Spinning Recovery: Korkuteli to Antalya. - Lookin For John Fairweather - CycleBlaze

February 25, 2014

Spinning Recovery: Korkuteli to Antalya.

Looking out first thing this morning it is damp, grey with low cloud; looks like I've a day of dripping rain ahead of me.

Breakfast is included in the thirty Liras hotel price. The usual Turkish breakfast: white cheese, olives, cucumbers and tomatoes and of coarse Cay, tea. Most of the other guests are men working locally. The hotelier is a young man who speaks some English. He interrupts his conversation with another guest and calls over to me "Michael" that's my other name "you ride to Antalya today" he grins with his forearms making a laboured spinning motion, to demonstrate pedalling, then nods in disbelieve that it is possible. Difficult to contemplate and crazy to try.

Symmetrically cultivated strips not far from todays start.
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The long road out of town back to the highway is wet under wheel, the air damp with a few spots of rain, though it doesn't look like its going to rain much. Or it could turn out to be one of those days with low dirty cloud where it begins a dripping from the sky, gradually building up to steady persistent rain. A real miserable wet day.

I put my rain-jacket on, as that usually means it'll stop, and vice versa, if I don't put the jacket on the rain usually comes on heavy.

I've now turned back onto the main four-lane highway and passed a sign: Antalya 56 KM. Its steady downhill, then curves around a corner of a hill and ahead I see an incline straight up and through a deep vee-cutting in the hill. But the rain is holding off. The road is dry here and I sweat as I begin climbing, so stop and take off my alpaca hat and thick gloves. I keep the rain-jacket on as it'll be needed soon against the chill of descending.

Beyond the crest in the cutting there's only a short sweep down and bottom out and a long incline leads up and onwards through the hills for a couple of kilometres more to a crest, whereupon begins an extremely steep descent, which is not enjoyable with my crappy cantilever brakes. I hold onto the brakes. They slow me enough but if something gets in my way, I wouldn't be able to stop quick enough. Further down there is snow at the side of the road. Looks like here got the brunt of yesterdays downpour. Most of the trucks are having a nervous time of it too as they lurch slowly down. One just ahead is overlapping the shoulder with the airbrakes hissing. I'm hoping it doesn't suddenly move the whole way into the crash-barrier as I try passing on the inside.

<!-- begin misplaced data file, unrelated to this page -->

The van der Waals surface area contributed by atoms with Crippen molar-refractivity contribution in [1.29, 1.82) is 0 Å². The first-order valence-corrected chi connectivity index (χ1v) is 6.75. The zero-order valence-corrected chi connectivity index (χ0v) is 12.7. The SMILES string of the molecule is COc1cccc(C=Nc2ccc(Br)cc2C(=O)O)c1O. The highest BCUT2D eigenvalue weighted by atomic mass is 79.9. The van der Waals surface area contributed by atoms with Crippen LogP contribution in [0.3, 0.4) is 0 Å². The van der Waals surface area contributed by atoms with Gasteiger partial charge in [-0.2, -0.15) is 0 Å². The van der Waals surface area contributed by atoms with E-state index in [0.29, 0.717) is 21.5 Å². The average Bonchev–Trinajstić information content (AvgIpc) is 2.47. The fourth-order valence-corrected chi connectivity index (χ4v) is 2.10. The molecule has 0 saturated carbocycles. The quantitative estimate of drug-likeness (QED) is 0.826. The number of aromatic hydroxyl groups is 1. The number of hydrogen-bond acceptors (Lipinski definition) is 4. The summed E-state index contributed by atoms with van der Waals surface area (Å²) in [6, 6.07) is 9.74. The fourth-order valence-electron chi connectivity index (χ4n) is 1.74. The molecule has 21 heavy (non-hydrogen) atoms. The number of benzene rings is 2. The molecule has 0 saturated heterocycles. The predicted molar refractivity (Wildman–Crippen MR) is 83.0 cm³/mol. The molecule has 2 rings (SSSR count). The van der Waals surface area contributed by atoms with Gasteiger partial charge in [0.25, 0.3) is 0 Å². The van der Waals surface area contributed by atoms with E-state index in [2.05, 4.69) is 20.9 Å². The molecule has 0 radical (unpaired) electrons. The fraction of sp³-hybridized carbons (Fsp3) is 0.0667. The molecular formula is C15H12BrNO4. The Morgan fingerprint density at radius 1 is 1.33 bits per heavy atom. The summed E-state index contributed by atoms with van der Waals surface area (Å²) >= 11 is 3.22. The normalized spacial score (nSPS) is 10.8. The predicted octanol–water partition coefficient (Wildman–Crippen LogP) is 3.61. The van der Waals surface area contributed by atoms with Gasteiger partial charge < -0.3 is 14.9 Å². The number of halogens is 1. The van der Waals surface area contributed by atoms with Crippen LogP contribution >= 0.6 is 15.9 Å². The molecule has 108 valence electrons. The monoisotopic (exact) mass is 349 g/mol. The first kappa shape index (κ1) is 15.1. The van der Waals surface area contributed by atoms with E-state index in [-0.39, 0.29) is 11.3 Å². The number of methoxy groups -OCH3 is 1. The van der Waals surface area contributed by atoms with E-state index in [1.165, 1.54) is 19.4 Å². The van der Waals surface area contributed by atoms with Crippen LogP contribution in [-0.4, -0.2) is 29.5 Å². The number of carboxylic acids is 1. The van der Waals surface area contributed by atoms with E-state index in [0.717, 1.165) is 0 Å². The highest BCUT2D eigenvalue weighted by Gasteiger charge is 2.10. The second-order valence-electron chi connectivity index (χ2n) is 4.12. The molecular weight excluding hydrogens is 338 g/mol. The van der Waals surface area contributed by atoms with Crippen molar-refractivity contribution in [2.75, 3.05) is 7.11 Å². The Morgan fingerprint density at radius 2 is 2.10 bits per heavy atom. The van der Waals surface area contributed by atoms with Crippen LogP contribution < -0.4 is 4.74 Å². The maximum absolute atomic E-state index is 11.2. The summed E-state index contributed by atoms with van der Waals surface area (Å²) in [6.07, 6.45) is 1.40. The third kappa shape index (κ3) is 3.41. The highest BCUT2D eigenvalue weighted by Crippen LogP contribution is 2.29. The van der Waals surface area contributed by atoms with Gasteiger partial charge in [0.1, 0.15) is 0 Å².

When the downhill eventually begins to level, I brake to a halt on a wide gravel apron to the side and see what can be done to improve the effectiveness of the brakes. I unscrew the front-brake pads which have worn wedge-shaped. Then retighten the screw, toeing the front of the pad in; that is the front of the pad nearer the rim's braking surface than the rear. This will result in the wheel partly locking when the brake is applied hard, meaning I can stop if a vehicle unexpectedly pulls out in front of me. The brake-cable is also slack, so I unscrew the fixing bolt carefully, only enough so I can using the pliers on my multi-tool, pull all the slack in the cable through and retighten the bolt firmly on the cable. I do the same with the rear-brake cable and now have reasonable braking power.

The remainder of the way is gently down with pine-clad slopes either side, then levels through tall pine forest with grey crags in gaps to the side as I approach the coast and Antalya. The run into the city-centre is straightforward following signs: Centrum.

Playing Backgammon.
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I've just eaten lunch but still have to find somewhere to stay. For some reason there was nobody in the tourist office, where I lifted a city-plan. On the back there are lots of photos of sights, but no info on places to stay. It does show another tourist office elsewhere. Riding along tramlines toward it, I spot a coffee shop and perhaps there I'll be able to google cheap hotels. There are lots of English and also a big table of Germans sat outside this café. I politely stop and ask the servitor twice for the WiFi code. Twice he said he'd come back out with it, but never did. I resort to asking the nice Turkish couple at the table next me, he was scrolling on his smartphone before she returned from inside. The network connects up, but then kicks off and fails to reconnect after many tries. Then having drank my coffee its time to leave, so I signal for the bill. The servitor is effective this time in answering my request. He returns out with a little folder and sets it on the table. I open the folder and gape in horror, as I see L 12,50 written upon the paper-slip therein. I turn to the servitor and bark "twelve fifty! That's absolutely incredible!?" I put down a twenty Lira bill and when he's gone to get change, I repeat angrily "twelve fifty. That's F--king incredible!"

I make my way along to the other tourist office and from there, I'm pointed in the right direction, to where all the cheap hotels are located. There I find a pension for twenty-five Liras a night. The price of two coffees.

Today's ride: 61 km (38 miles)
Total: 11,397 km (7,078 miles)

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